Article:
You are made up of cells. So are dogs and cats and trees and fish. Cells are the basic building blocks of life. The word cell was first coined by the biologist Robert Hooke when he was looking at a piece of cork under a microscope. The cork was divided into sections that looked like monastic cells, so Hooke called the sections he saw "cells".
All cells have many functions, but each has a function in common, which is to help keep an organism alive. There are many different kinds of cells.
Each organism has its own kind of cells. Human cells are different from cow cells or tree cells or frog cells or turnip cells. And even within a specific organism, there are many different kinds of cells. Every human, for example, is made up of about 100 trillion cells -- brain cells and bone cells and stomach cells and many other kinds of cells.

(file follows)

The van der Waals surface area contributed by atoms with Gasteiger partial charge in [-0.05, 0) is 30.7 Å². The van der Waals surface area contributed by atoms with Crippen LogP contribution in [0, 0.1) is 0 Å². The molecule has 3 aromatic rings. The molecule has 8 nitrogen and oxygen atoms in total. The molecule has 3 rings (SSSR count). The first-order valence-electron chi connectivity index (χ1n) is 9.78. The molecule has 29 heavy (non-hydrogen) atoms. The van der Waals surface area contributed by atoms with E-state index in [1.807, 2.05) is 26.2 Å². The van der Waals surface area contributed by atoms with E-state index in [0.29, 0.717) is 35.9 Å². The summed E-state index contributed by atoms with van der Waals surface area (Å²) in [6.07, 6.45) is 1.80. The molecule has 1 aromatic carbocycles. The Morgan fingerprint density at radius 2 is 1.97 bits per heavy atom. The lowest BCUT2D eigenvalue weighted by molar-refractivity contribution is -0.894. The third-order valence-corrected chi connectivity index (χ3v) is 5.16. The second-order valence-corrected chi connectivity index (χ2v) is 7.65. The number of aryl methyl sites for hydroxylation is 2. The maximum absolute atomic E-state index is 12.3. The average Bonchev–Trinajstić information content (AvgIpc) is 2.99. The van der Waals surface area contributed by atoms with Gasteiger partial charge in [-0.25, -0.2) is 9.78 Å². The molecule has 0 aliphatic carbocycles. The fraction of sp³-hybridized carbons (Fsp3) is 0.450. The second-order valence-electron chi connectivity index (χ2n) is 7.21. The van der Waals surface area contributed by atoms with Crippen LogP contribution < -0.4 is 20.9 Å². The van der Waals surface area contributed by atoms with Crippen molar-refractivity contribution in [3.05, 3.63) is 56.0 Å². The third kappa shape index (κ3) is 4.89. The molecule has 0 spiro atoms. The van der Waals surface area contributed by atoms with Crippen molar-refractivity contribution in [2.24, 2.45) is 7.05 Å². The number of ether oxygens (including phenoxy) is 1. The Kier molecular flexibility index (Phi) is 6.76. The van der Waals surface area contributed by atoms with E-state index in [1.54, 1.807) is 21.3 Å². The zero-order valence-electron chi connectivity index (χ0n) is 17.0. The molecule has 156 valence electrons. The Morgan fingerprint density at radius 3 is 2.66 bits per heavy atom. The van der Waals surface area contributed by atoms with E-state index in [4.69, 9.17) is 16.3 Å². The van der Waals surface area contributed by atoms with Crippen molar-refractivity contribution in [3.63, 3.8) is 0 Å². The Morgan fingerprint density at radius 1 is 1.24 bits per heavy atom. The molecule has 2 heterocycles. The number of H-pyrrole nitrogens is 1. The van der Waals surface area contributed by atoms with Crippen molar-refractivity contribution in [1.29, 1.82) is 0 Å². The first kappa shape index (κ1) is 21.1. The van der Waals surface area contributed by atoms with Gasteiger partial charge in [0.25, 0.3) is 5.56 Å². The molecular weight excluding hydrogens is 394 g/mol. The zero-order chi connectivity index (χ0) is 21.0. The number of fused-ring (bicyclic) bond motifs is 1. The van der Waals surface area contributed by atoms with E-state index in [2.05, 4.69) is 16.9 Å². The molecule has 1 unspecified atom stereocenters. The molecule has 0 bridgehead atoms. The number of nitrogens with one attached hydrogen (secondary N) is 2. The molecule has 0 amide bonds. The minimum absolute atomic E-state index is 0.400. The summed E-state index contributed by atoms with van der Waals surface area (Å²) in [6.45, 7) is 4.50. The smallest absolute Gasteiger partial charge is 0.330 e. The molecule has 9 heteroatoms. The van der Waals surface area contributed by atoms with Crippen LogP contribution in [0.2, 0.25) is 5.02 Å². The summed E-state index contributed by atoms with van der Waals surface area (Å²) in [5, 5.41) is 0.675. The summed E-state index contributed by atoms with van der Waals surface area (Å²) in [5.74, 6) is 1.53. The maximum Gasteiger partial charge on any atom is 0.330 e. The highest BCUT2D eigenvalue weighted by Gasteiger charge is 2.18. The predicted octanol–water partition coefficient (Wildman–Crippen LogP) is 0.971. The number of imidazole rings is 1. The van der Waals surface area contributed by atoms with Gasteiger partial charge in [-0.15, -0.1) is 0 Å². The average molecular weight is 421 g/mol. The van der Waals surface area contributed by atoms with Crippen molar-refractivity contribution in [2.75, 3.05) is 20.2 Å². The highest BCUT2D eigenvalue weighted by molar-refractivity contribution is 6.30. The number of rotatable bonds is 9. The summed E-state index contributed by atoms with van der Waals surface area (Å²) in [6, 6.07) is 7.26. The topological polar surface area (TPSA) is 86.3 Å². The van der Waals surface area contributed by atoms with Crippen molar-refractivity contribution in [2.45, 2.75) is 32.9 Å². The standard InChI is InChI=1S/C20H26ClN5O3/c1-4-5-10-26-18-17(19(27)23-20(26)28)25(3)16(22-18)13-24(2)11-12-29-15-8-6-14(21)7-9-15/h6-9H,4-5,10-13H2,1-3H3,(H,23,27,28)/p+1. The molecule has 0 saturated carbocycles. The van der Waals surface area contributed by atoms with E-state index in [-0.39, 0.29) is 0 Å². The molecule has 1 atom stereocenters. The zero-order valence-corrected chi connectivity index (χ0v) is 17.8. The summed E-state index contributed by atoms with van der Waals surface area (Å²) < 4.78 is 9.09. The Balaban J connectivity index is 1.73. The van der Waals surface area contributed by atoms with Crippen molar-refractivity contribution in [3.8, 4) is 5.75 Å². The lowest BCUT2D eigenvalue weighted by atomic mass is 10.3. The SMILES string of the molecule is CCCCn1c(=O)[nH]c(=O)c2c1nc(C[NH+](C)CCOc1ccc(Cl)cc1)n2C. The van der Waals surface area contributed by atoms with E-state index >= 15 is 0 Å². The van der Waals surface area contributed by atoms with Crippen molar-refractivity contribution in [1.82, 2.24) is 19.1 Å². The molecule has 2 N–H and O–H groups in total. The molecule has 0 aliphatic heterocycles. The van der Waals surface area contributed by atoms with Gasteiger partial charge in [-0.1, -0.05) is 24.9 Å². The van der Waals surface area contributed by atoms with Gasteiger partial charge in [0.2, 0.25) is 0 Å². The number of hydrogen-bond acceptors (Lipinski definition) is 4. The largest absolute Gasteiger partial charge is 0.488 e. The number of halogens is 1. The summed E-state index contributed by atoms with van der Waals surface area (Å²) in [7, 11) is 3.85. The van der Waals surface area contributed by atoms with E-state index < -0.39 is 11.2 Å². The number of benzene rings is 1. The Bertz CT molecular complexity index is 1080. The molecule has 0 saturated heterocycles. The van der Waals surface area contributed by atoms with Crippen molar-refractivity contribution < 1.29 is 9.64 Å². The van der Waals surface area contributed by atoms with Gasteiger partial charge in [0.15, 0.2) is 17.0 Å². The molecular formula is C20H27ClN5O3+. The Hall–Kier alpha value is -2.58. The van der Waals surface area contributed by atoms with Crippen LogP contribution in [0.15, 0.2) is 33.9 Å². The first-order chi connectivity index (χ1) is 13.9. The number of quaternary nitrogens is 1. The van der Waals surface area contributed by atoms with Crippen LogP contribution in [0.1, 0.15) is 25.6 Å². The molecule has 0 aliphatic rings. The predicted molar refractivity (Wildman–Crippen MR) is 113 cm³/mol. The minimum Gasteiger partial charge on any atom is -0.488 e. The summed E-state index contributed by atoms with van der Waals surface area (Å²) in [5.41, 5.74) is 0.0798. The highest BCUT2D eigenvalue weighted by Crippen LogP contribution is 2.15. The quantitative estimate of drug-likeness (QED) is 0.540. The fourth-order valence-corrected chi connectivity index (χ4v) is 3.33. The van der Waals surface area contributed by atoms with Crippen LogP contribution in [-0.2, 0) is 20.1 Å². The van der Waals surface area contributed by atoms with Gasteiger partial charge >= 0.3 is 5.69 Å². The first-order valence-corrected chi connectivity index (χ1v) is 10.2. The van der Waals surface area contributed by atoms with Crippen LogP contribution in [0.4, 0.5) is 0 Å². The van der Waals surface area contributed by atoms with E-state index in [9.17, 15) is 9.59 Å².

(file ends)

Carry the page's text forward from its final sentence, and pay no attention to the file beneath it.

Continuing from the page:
For just one example of the specialization of cells, we can study skin cells -- they are flat and waterproof and are constantly being created in the lower epidermis (the lower layer of the outer layer of skin). Then they migrate to the upper epidermis (the outer layer of skin) where they flake off and die. Here are some other examples: Skeletal muscle cells function to provide movement for animals. Liver cells have many functions – one important one is to detoxify harmful chemicals in the body. Red blood cells function to transport oxygen from the lungs to the rest of the body. White blood cells help to protect us against infection.
There are several ways to classify cells, but the main division is between eukaryotic and prokaryotic cells.